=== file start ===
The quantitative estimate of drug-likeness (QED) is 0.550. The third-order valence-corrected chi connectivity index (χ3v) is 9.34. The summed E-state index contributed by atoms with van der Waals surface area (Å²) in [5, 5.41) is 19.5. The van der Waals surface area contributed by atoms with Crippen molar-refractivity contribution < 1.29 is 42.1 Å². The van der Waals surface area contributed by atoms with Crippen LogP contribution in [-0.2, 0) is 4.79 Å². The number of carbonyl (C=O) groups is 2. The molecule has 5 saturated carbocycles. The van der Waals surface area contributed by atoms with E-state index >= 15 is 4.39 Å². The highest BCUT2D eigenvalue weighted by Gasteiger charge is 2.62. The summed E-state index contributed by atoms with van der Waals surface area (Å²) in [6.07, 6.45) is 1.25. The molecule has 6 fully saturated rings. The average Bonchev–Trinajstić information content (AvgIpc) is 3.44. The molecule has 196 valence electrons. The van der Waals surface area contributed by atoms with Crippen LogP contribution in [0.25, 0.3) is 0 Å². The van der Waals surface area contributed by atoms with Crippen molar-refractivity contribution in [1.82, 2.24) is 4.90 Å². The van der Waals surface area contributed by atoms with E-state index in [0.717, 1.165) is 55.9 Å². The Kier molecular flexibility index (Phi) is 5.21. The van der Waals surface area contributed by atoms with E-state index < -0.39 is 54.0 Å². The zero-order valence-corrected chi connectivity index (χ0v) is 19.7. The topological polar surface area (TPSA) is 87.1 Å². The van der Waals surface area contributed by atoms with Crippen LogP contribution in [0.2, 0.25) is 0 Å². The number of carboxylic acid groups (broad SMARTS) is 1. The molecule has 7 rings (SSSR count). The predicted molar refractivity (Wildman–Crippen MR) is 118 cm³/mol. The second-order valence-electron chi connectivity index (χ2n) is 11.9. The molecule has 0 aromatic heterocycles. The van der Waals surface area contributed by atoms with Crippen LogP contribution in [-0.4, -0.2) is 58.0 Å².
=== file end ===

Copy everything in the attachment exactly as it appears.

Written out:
The quantitative estimate of drug-likeness (QED) is 0.550. The third-order valence-corrected chi connectivity index (χ3v) is 9.34. The summed E-state index contributed by atoms with van der Waals surface area (Å²) in [5, 5.41) is 19.5. The van der Waals surface area contributed by atoms with Crippen molar-refractivity contribution < 1.29 is 42.1 Å². The van der Waals surface area contributed by atoms with Crippen LogP contribution in [-0.2, 0) is 4.79 Å². The number of carbonyl (C=O) groups is 2. The molecule has 5 saturated carbocycles. The van der Waals surface area contributed by atoms with E-state index >= 15 is 4.39 Å². The highest BCUT2D eigenvalue weighted by Gasteiger charge is 2.62. The summed E-state index contributed by atoms with van der Waals surface area (Å²) in [6.07, 6.45) is 1.25. The molecule has 6 fully saturated rings. The average Bonchev–Trinajstić information content (AvgIpc) is 3.44. The molecule has 196 valence electrons. The van der Waals surface area contributed by atoms with Crippen LogP contribution in [0.25, 0.3) is 0 Å². The van der Waals surface area contributed by atoms with Crippen molar-refractivity contribution in [1.82, 2.24) is 4.90 Å². The van der Waals surface area contributed by atoms with E-state index in [0.717, 1.165) is 55.9 Å². The Kier molecular flexibility index (Phi) is 5.21. The van der Waals surface area contributed by atoms with E-state index < -0.39 is 54.0 Å². The zero-order valence-corrected chi connectivity index (χ0v) is 19.7. The topological polar surface area (TPSA) is 87.1 Å². The van der Waals surface area contributed by atoms with Crippen LogP contribution in [0.2, 0.25) is 0 Å². The number of carboxylic acid groups (broad SMARTS) is 1. The molecule has 7 rings (SSSR count). The predicted molar refractivity (Wildman–Crippen MR) is 118 cm³/mol. The second-order valence-electron chi connectivity index (χ2n) is 11.9. The molecule has 0 aromatic heterocycles. The van der Waals surface area contributed by atoms with Crippen LogP contribution in [-0.4, -0.2) is 58.0 Å².